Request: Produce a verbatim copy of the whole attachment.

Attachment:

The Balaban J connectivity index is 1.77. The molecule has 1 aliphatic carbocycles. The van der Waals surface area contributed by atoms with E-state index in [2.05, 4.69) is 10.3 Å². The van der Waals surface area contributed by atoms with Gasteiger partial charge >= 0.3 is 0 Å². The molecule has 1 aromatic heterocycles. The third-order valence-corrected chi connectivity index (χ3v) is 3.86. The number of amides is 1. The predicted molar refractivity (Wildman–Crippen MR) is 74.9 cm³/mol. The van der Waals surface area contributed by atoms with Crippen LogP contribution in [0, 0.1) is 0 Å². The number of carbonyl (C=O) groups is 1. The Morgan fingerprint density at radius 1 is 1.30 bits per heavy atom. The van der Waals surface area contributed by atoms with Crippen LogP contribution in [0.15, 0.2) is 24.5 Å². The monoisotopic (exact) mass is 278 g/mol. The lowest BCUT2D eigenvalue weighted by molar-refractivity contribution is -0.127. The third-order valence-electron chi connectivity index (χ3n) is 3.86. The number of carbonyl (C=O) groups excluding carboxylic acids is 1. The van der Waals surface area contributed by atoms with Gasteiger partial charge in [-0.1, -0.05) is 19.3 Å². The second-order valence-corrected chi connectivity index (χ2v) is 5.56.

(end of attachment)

The Balaban J connectivity index is 1.77. The molecule has 1 aliphatic carbocycles. The van der Waals surface area contributed by atoms with E-state index in [2.05, 4.69) is 10.3 Å². The van der Waals surface area contributed by atoms with Gasteiger partial charge >= 0.3 is 0 Å². The molecule has 1 aromatic heterocycles. The third-order valence-corrected chi connectivity index (χ3v) is 3.86. The number of amides is 1. The predicted molar refractivity (Wildman–Crippen MR) is 74.9 cm³/mol. The van der Waals surface area contributed by atoms with Crippen LogP contribution in [0, 0.1) is 0 Å². The number of carbonyl (C=O) groups is 1. The Morgan fingerprint density at radius 1 is 1.30 bits per heavy atom. The van der Waals surface area contributed by atoms with Crippen LogP contribution in [0.15, 0.2) is 24.5 Å². The monoisotopic (exact) mass is 278 g/mol. The lowest BCUT2D eigenvalue weighted by molar-refractivity contribution is -0.127. The third-order valence-electron chi connectivity index (χ3n) is 3.86. The number of carbonyl (C=O) groups excluding carboxylic acids is 1. The van der Waals surface area contributed by atoms with Gasteiger partial charge in [-0.1, -0.05) is 19.3 Å². The second-order valence-corrected chi connectivity index (χ2v) is 5.56.